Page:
His gift is for expressing himself and turning pain and bewilderment into poetry.
Ruth Jamieson 2002
Roots Manuva( AKA Rodney Smith) is supremely talented but - just like you or I - he has no special gift for getting through life. His talent is for expressing himself, turning pain and bewilderment into poetry. As such, he's British hip hop's answer to Kurt Cobain, and his lyrics are the genius ramblings of a justified and righteous loony.
Slow steppa "Mind 2 Motion", as the title suggests, concerns itself with turning good intentions into good actions. Or, to be more precise, reconciling good intentions with bad behaviour. The guilt creeps in further on "Colossal Insight", to the sound of a twisted fairground, complete with haunted fruit machines: 'Gracious Lord/My Mega Almighty/I know that I been slightly outta your path& I know I should cut down on this drinking/too many late nights and wayward thinking.' "Too Cold" sees him corrupted by money, which makes 'civilised men start to act gunny gunny'.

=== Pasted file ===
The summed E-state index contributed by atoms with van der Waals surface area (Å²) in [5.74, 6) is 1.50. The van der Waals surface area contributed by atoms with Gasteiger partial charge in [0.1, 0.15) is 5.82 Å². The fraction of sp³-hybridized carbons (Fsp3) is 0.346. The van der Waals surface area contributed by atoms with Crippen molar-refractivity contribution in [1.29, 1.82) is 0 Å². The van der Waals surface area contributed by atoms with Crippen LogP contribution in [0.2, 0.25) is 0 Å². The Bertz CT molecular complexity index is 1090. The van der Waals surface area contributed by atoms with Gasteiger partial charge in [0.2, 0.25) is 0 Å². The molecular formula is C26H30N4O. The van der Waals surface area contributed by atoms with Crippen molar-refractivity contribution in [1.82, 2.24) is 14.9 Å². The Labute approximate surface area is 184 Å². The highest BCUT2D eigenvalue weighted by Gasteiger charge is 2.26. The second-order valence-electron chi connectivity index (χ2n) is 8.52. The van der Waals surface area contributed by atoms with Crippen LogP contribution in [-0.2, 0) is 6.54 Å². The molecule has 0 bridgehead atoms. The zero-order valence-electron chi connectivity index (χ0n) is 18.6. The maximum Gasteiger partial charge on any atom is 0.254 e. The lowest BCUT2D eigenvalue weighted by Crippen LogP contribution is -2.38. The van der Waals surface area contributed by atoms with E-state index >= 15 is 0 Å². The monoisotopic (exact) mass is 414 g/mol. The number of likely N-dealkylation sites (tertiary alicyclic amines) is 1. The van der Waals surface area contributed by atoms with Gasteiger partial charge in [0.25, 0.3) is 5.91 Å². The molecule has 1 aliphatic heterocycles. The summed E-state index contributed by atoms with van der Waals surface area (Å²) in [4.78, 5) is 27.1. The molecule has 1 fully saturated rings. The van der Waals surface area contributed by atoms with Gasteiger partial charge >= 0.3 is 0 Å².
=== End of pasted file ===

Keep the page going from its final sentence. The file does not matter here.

Added to these internal struggles are external worries. Smith speaks of injustice on "A Haunting" and his suspicion of the powers that be on nasty bass-ridden grime anthem "Chin High": 'Government man keep fighting down the weed/While they boost up the booze, the Prozac and methadone.'
All this pressure seems to be affecting his mental health. The dub-heavy, acid-slashed horror film soundtrack of the title track is paranoia sonic-ified. His guilt and confusion is starting to get the better of him; 'Voodoo in the hills and I'm running from ghosties' he declares. Young black males have a higher instance of mental illness than any other social group, but its rarely discussed in young black music. Smith is not so afraid and speaks of trips to the 'farms of the funny.'
Awfully Deep may be an astounding hybrid of calypso, drum 'n' bass, breakbeat, electro, grime and hip hop, all heavily flavoured with dub. But, once its overlaid with Smith's rhymes, it's pure blues and soul.